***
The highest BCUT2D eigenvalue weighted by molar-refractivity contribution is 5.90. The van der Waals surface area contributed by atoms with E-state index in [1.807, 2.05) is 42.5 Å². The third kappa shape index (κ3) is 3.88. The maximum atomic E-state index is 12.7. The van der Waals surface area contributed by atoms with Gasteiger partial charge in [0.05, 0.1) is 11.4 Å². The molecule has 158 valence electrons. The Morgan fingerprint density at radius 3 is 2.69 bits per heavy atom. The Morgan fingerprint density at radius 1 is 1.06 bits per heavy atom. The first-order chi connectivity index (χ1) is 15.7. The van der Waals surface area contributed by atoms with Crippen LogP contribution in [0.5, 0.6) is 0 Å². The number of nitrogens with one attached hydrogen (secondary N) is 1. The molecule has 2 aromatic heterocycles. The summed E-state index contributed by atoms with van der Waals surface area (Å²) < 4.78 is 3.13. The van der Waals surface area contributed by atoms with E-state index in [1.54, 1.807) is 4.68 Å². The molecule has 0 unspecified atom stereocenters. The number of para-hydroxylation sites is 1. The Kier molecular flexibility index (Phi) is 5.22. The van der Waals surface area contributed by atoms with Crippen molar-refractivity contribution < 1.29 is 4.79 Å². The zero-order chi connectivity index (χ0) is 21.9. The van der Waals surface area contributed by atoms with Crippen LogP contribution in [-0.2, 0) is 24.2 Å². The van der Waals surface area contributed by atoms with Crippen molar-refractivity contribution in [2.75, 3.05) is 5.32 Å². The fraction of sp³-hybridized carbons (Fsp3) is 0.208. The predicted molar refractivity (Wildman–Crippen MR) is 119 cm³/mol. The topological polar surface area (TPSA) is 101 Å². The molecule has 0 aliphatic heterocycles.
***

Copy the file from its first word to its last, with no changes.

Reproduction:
The highest BCUT2D eigenvalue weighted by molar-refractivity contribution is 5.90. The van der Waals surface area contributed by atoms with E-state index in [1.807, 2.05) is 42.5 Å². The third kappa shape index (κ3) is 3.88. The maximum atomic E-state index is 12.7. The van der Waals surface area contributed by atoms with Gasteiger partial charge in [0.05, 0.1) is 11.4 Å². The molecule has 158 valence electrons. The Morgan fingerprint density at radius 3 is 2.69 bits per heavy atom. The Morgan fingerprint density at radius 1 is 1.06 bits per heavy atom. The first-order chi connectivity index (χ1) is 15.7. The van der Waals surface area contributed by atoms with Crippen LogP contribution in [0.5, 0.6) is 0 Å². The number of nitrogens with one attached hydrogen (secondary N) is 1. The molecule has 2 aromatic heterocycles. The summed E-state index contributed by atoms with van der Waals surface area (Å²) < 4.78 is 3.13. The van der Waals surface area contributed by atoms with E-state index in [1.54, 1.807) is 4.68 Å². The molecule has 0 unspecified atom stereocenters. The number of para-hydroxylation sites is 1. The Kier molecular flexibility index (Phi) is 5.22. The van der Waals surface area contributed by atoms with Crippen molar-refractivity contribution < 1.29 is 4.79 Å². The zero-order chi connectivity index (χ0) is 21.9. The van der Waals surface area contributed by atoms with Crippen LogP contribution in [-0.2, 0) is 24.2 Å². The van der Waals surface area contributed by atoms with Crippen molar-refractivity contribution in [2.75, 3.05) is 5.32 Å². The fraction of sp³-hybridized carbons (Fsp3) is 0.208. The predicted molar refractivity (Wildman–Crippen MR) is 119 cm³/mol. The topological polar surface area (TPSA) is 101 Å². The molecule has 0 aliphatic heterocycles.